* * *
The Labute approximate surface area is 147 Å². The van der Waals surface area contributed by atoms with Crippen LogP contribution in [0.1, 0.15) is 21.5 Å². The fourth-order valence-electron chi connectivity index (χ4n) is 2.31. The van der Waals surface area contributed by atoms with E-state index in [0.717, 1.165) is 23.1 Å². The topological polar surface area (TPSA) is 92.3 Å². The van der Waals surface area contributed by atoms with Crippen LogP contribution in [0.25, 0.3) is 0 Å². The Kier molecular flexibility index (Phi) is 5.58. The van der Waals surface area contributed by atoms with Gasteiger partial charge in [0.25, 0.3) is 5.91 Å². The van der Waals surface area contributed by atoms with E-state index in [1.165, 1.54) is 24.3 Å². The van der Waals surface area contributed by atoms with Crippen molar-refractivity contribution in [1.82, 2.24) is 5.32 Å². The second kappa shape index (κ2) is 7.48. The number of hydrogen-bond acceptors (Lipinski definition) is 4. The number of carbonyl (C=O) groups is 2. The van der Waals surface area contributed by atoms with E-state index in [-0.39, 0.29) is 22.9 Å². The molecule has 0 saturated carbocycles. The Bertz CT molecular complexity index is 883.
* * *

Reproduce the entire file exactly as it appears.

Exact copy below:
The Labute approximate surface area is 147 Å². The van der Waals surface area contributed by atoms with Crippen LogP contribution in [0.1, 0.15) is 21.5 Å². The fourth-order valence-electron chi connectivity index (χ4n) is 2.31. The van der Waals surface area contributed by atoms with E-state index in [0.717, 1.165) is 23.1 Å². The topological polar surface area (TPSA) is 92.3 Å². The van der Waals surface area contributed by atoms with Crippen LogP contribution in [0.25, 0.3) is 0 Å². The Kier molecular flexibility index (Phi) is 5.58. The van der Waals surface area contributed by atoms with Gasteiger partial charge in [0.25, 0.3) is 5.91 Å². The van der Waals surface area contributed by atoms with E-state index in [1.165, 1.54) is 24.3 Å². The van der Waals surface area contributed by atoms with Crippen molar-refractivity contribution in [1.82, 2.24) is 5.32 Å². The second kappa shape index (κ2) is 7.48. The number of hydrogen-bond acceptors (Lipinski definition) is 4. The number of carbonyl (C=O) groups is 2. The van der Waals surface area contributed by atoms with E-state index in [-0.39, 0.29) is 22.9 Å². The molecule has 0 saturated carbocycles. The Bertz CT molecular complexity index is 883.